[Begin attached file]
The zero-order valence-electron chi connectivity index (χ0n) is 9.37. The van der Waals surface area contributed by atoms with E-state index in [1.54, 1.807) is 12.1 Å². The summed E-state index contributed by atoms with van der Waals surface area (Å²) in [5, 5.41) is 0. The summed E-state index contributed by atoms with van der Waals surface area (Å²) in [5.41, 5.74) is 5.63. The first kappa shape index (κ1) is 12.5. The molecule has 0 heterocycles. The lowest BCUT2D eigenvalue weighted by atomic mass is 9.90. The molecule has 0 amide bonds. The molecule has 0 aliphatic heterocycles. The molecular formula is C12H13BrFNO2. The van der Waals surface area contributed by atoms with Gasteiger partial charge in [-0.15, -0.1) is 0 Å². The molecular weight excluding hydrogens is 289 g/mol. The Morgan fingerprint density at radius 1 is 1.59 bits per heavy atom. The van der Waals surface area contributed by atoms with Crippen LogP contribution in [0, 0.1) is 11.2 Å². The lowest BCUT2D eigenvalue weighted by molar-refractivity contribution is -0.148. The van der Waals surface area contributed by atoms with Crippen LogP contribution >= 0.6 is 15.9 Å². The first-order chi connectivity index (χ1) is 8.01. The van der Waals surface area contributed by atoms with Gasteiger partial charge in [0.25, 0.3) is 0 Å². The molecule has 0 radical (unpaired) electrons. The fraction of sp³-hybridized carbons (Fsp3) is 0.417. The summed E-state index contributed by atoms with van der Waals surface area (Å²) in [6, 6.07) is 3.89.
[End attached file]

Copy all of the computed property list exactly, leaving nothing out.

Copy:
The zero-order valence-electron chi connectivity index (χ0n) is 9.37. The van der Waals surface area contributed by atoms with E-state index in [1.54, 1.807) is 12.1 Å². The summed E-state index contributed by atoms with van der Waals surface area (Å²) in [5, 5.41) is 0. The summed E-state index contributed by atoms with van der Waals surface area (Å²) in [5.41, 5.74) is 5.63. The first kappa shape index (κ1) is 12.5. The molecule has 0 heterocycles. The lowest BCUT2D eigenvalue weighted by atomic mass is 9.90. The molecule has 0 amide bonds. The molecule has 0 aliphatic heterocycles. The molecular formula is C12H13BrFNO2. The van der Waals surface area contributed by atoms with Gasteiger partial charge in [-0.15, -0.1) is 0 Å². The molecular weight excluding hydrogens is 289 g/mol. The Morgan fingerprint density at radius 1 is 1.59 bits per heavy atom. The van der Waals surface area contributed by atoms with Crippen LogP contribution in [0, 0.1) is 11.2 Å². The lowest BCUT2D eigenvalue weighted by molar-refractivity contribution is -0.148. The van der Waals surface area contributed by atoms with Crippen LogP contribution >= 0.6 is 15.9 Å². The first-order chi connectivity index (χ1) is 8.01. The van der Waals surface area contributed by atoms with Gasteiger partial charge in [0.25, 0.3) is 0 Å². The molecule has 0 radical (unpaired) electrons. The fraction of sp³-hybridized carbons (Fsp3) is 0.417. The summed E-state index contributed by atoms with van der Waals surface area (Å²) in [6, 6.07) is 3.89.